'Carrying water in a basket' - McNab sympathises with Downswell's struggles to create national playing philosophy
Former national footballer and current special adviser in the Ministry of Sport, Aldrick 'Allie' McNab, said that he believes that national technical director Wendell Downswell is "being given a basket to carry water in," with regard to creating a unified football philosophy for the national programme.
McNab was speaking in an interview with The Gleaner yesterday and gave his thoughts on what is needed to not only improve the standard of coaching locally, especially at the Premier League level, but also to improve the overall standard of football.
He said that he would like to see Downswell meeting with local coaches at all levels of football to discuss a national identity and style of play, however, McNab believes that he has challenges in doing so.
"Where is the money?" he asked. "Mr Downswell needs to go as technical director of Jamaica's football and set a standard and a thought process, that his influence must spread far and wide into the school structure and into the structure of where you train your coaches.
"If we are serious about football, you know, we have to look at it as a whole. It can't be looked at in parts."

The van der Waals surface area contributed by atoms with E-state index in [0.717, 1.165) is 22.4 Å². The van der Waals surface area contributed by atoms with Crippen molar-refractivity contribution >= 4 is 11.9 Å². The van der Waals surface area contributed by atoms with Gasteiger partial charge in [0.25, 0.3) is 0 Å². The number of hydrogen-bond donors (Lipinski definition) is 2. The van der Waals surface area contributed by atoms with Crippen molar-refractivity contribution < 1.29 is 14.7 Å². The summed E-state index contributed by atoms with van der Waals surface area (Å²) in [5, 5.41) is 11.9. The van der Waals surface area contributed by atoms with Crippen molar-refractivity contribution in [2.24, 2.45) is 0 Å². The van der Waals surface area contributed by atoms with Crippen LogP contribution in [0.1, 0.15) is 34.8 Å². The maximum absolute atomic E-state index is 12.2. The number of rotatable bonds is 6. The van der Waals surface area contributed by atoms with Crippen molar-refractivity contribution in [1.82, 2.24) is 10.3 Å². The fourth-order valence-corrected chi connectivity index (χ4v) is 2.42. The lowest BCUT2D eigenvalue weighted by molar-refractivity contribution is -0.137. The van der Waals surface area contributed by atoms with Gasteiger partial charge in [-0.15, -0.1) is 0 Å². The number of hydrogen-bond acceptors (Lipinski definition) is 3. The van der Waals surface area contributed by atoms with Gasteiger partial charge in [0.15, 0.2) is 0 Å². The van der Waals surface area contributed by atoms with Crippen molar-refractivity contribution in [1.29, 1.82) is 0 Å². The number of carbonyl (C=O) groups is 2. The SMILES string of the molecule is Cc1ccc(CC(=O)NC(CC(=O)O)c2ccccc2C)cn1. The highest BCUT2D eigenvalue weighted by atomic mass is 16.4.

When asked his thoughts on the standard of active coaches in the Red Stripe Premier League, McNab, a former Boys' Town and Cornwall College striker, refused to give a direct answer, saying instead that ideas on playing style are too varied from club to club.
"Every country has its style of play," he said. "Where is the Jamaican style that we need to look at as a nation? You're gonna have a guy in Montego Bay who sees the football in one particular way, and a guy in St Thomas who sees it another way. There is no national approach to the football programme in terms of its coaching."
However, Jamaica Football Federation (JFF) General Secretary Dalton Wint said that while there are still improvements to be made to Jamaica's club coaching standard, he has seen positives.
"I'm encouraged by what I see happening, especially with the evolution of our younger coaches, although I'm not yet pleased," Wint said. "I'm encouraged because it augurs well for the future. However, after a while, people can become complacent, and we want new people to push through and to see it as a challenge and to improve themselves."
Wint said that the JFF is always working on improving coaching education, locally, as there are many seminars being hosted throughout the year.
He said that these workshops have recently focused on training methods and tactical manoeuvring to allow coaches to be better prepared to deal with changing strategies needed in games and also whenever management problems arise within their teams.